Dave McNally, pitcher who helped open free-agent era, dead at 60
By Associated Press, 12/02/02
Dave McNally in 1967 with the Baltimore Orioles.
(AP File Photo)
BILLINGS, Mont. -- Dave McNally, a three-time All-Star whose landmark victory in an arbitration case opened baseball's free-agent era and led to multimillion-dollar salaries, died of cancer at age 60.
McNally died late Sunday, John Michelotti of Michelotti Sawyers & Nordquist Funeral Home said Monday.
McNally, who won 20 or more games for the Baltimore Orioles in four straight seasons from 1968 to 1971, quit baseball in June 1975 after starting the season 3-6 with Montreal. Even though he said he was retired, the Expos offered him $125,000 to sign a contract.
He refused and joined Andy Messersmith of the Los Angeles Dodgers in a grievance filed by the Major League Baseball Players Association, claiming the teams couldn't renew their contracts in perpetuity.
Arbitrator Peter Seitz agreed with them, issuing the decision on Dec. 23, 1975, that overturned baseball's century-old reserve clause. Owners and the union then negotiated a labor deal under which players could become free agents after they had played in the major leagues for six seasons.
With teams competing to sign the top stars, the average salary rose from $44,000 in 1975 to $2.38 million at the start of this season.
"That was one of the most momentous days in baseball history," baseball commissioner Bud Selig said as the 25th anniversary approached two years ago.
"The difference between winning and losing was billions and billions of dollars, maybe tens of billions of dollars," said Dick Moss, the lawyer who argued the case for the players' association.
Two years ago, just after shortstop Alex Rodriguez signed his record $252 million, 10-year contract, McNally commented on the deal on the day he was honored as Montana's athlete of the century.
"My first thought when I saw that was: Did Texas offer him $250 million and he wanted 2 more?" he told the Billings Gazette. "How did they get to $252 million?"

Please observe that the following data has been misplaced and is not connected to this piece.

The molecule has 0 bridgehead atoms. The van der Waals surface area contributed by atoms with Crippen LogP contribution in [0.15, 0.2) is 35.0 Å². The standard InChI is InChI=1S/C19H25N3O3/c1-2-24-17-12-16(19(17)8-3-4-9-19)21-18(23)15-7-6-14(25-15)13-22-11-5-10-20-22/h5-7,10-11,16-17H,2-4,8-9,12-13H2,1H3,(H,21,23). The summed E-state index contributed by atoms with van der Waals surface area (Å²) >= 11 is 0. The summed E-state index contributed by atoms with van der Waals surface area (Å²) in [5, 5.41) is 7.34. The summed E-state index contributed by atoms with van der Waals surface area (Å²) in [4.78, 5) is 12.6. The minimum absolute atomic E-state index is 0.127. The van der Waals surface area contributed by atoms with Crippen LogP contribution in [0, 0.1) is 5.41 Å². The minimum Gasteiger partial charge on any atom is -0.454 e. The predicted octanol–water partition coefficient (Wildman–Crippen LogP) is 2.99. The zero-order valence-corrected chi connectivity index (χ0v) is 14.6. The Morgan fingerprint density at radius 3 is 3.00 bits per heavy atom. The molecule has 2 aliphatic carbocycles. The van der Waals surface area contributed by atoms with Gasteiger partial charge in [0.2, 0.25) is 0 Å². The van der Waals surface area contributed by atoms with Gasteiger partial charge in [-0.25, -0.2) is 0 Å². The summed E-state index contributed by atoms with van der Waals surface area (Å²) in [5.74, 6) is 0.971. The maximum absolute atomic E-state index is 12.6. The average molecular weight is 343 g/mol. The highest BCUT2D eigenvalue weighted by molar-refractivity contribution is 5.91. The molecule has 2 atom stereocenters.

Players had spent years battling to overturn the reserve clause, losing in front of the U.S. Supreme Court in the 1972 Curt Flood case.
David Arthur McNally was born in Billings on Oct. 31, 1942, and went on to compile a 184-119 record and a 3.24 ERA in 14 major league seasons, the first 13 with the Orioles.
An All-Star in 1969, 1970 and 1972, he was also known as a good batter, hitting 11 home runs in his major league career. He is the only pitcher ever to hit a grand slam in the World Series, doing it in Game 3 in 1970 against Cincinnati's Wayne Granger.
He helped the Orioles win World Series titles in 1966 and 1970, and played for Baltimore's AL pennant-winning teams in 1969 and 1971.
While he was 87-31 from 1968 to 1971, he was overshadowed on the Orioles' staff by Jim Palmer, who went on to become a Hall of Famer. In 1971, McNally, Palmer, Mike Cuellar and Pat Dobson all won 20 or more games for the Orioles, becoming the first teammates to accomplish the feat in the same season since Red Faber, Lefty Williams, Ed Cicotte and Dickie Kerr on the 1920 Chicago White Sox. No one has done it since.
McNally finished his career with 1,512 strikeouts and 33 shutouts, and was inducted into the Orioles' Hall of Fame. He said his biggest thrill was helping the Orioles beat the Los Angeles Dodgers in the 1966 World Series.
Michelotti said funeral arrangements were not compete.